July 07, 2007

Electricity from Waste water

Researchers are studying the viability of creating electricity from microbes that are continuously fed with wastewater. If this technology reaches a proven and commercially realizable point, we could see a new edge technology in power generation.

Researchers from the University of Washington in St. Louis have been working on microbial fuel cell that generates electricity from wastewater. The science behind this technology is quite simple. Wastewater contains, among other things, organic matter. This organic matter can serve as a feedstock for many bacterial reactions. If an electrode is placed within the system where bacteria can develop and colonize, then a fuel cell can be made. As the bacteria feeds on the organic material in the wastewater, they release electrons. These electrons are collected in the anode, which then move to the cathode (transferred through copper wires). When electrons are released and made to move, then electricity is generated.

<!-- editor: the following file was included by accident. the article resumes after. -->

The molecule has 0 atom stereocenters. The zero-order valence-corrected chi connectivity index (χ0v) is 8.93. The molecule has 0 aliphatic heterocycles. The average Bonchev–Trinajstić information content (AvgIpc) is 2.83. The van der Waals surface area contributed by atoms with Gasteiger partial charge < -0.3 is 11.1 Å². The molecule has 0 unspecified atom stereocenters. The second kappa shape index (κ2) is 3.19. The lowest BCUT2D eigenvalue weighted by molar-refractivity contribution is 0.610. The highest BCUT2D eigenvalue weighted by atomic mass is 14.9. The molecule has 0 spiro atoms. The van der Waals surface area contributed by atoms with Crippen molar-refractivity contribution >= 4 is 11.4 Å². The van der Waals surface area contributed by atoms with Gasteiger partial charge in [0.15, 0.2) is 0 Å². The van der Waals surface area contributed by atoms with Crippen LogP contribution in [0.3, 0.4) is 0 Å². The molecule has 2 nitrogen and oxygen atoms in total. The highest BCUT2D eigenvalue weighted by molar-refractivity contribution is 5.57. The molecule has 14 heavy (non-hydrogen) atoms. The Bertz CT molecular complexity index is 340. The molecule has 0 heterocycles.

According to current research, the present level of technology on microbial energy generation is around 160 watts per cubic meter of wastewater. The goal is to increase this power output ten times. When that happens, microbial fuel cell systems would provide households with enough renewable energy without much investment. Money and certainly energy, would then be saved from going down the drain.
Source: Science daily

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